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Experimentation and Rapid Prototyping in Support of Counterterrorism Anticipate and identify capability needs: “Human terrain teams” that permit combat units to better understand and communicate with the foreign nationals of differing ethnic backgrounds are an example of the RRTO’s ability to anticipate the need for an improved capability and then to provide a quick solution.7 Create synergy by bringing diverse organizations together: The Bluegrass tracking system experiment brought together outputs from the intelligence community’s intelligence, surveillance, and reconnaissance (ISR) sensors with outputs from the military’s moving target indicator (MTI) radars to potentially identify locations of high-value targets. This effort is an excellent example of the RRTO’s creating synergy using capabilities from multiple organizations. Enable close relationships among technical staff, testers, and users: The RRTO sponsored the development of a test facility within Yuma Proving Ground, Arizona, to examine new systems for counterterrorism. This facility focuses on testing technologies to combat improvised explosive devices (IEDs) and is also used as a training site to help prepare forces prior to their overseas deployment to areas with terrorist threats. The site has become highly valued for testing systems in a realistic environment prior to their fielding. Test results are documented in NAVAIR (Naval Air Systems Command) Quick Look Experimentation Reports; after review by the RRTO these reports are archived and posted on a Web site for sharing with partner organizations. In addition, the RRTO chairs a biweekly secure videoconference with all interested organizations, including field operational personnel who provide valuable feedback on fielded equipment as well as insights relevant to future experiments. A representative list of RRTO successes with a brief description of each is presented in Appendix D. ORGANIZATIONAL STRENGTHS AND WEAKNESSES In addition to identifying potential issues and recommending areas of improvement with respect to the RRTO’s approach to rapid technology implementation, the committee also discussed the organizational strengths and weaknesses of the organization. Three key RRTO strengths, as perceived by this committee, can be summarized as follows: Current workforce: A major strength of the RRTO is the high quality of its staff. The RRTO director’s handpicking the right set of people to make up a diverse team with different perspectives and appropriate technical qualifications has served to position the RRTO well. Small organizational size: The relatively small size of the RRTO is a 7 The human terrain team efforts are also part of the SKOPE project, discussed in Chapter 2 and Appendix D of this report.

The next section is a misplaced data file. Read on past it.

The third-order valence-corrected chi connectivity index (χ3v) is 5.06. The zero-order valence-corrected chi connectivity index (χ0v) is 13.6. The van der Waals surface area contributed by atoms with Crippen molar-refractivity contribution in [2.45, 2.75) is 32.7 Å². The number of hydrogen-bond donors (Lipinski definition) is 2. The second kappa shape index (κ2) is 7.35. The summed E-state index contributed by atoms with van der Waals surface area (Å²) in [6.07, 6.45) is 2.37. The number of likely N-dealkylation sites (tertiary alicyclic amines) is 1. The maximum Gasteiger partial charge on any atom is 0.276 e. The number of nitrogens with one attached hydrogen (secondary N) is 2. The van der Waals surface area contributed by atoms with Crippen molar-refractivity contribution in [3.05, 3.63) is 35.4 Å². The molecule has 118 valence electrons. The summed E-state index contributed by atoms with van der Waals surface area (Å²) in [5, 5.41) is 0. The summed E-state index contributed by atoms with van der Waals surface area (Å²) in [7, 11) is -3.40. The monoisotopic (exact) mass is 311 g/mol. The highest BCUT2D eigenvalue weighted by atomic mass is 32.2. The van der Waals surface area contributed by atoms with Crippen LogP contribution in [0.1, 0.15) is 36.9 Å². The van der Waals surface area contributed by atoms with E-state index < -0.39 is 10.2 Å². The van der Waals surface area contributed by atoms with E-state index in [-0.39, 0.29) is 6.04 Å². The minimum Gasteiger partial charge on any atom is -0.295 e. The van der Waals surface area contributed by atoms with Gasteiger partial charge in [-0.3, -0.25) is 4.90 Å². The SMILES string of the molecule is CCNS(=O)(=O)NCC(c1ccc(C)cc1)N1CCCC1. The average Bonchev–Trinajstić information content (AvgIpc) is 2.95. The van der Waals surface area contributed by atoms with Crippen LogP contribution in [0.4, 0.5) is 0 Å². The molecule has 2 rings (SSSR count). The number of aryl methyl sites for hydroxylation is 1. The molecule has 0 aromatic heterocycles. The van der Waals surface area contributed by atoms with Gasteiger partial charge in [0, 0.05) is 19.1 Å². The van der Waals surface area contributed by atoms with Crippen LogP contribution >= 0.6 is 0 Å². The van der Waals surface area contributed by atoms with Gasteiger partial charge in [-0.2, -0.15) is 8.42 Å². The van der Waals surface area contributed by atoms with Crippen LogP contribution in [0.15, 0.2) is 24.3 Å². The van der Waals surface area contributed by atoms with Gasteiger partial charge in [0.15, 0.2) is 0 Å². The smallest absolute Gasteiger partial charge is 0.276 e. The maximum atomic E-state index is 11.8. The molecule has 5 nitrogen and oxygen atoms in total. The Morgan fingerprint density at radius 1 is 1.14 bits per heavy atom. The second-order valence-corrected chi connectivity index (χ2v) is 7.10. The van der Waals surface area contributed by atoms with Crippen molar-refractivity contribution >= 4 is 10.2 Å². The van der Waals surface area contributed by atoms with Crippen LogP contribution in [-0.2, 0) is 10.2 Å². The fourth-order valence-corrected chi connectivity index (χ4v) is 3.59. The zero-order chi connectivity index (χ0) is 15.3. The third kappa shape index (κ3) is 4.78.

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Experimentation and Rapid Prototyping in Support of Counterterrorism distinct advantage. Because the organization has intentionally been kept small, its director has been successful in personally selecting the high-quality staff consistent with his management style and the RRTO business model. Current business model: The RRTO’s unique combination of attributes and business model elements (it is multidisciplinary, small, risk-tolerant, transparent, joint) contributes to its key strengths of flexibility and agility that are so important to anticipating and defeating rapidly evolving threats. The RRTO is a very successful organization in recognizing emerging technology needs. As with any organization, however, there are areas that can be improved. The following list summarizes the RRTO weaknesses identified by the committee: Contracting delays: The RRTO can experience contracting delays of 4 to 6 months. For an organization with the name “Rapid Reaction Technology Office,” having delays that average many months from the start of a contracting process until the award of the contract is a significant issue. The RRTO does not have its own contracting office but relies on others for contracting support. The committee considered a number of options to improve contracting support and recommends a particular approach. Maintaining other organizations’ awareness: In briefing the committee, some of the senior leaders of organizations noted that they had limited insight into the many efforts that the RRTO was conducting. This was said to be the case even when significant joint efforts were carried out by the RRTO with elements in such senior leaders’ organizations. Because it is important to keep the RRTO staff small and responsive, the director of the RRTO should consider options that are not personnel-intensive for increasing other organizations’ awareness of the RRTO. Ensuring a long-term capability: Having a long-term capability requires preparing for future staffing and leadership. While some midlevel people are assigned to the RRTO, because the organization is small and outside many of the normal career paths, a greater effort is required to expose a range of people to the RRTO and to provide succession planning. MAJOR FINDINGS AND RECOMMENDATIONS In addition to providing a qualitative analysis of the strengths and weaknesses of the RRTO, the committee reviews and discusses other potential issues impacting the organization. Below the committee offers its major findings and recommendations to help guide and maximize future RRTO and DOD efforts to accelerate developments in science and technology to support counterterrorism applications. These are the major findings and recommendations presented in Chapter 4 of the report. Related findings and recommendations are presented in the context of the committee’s analysis in Chapter 3.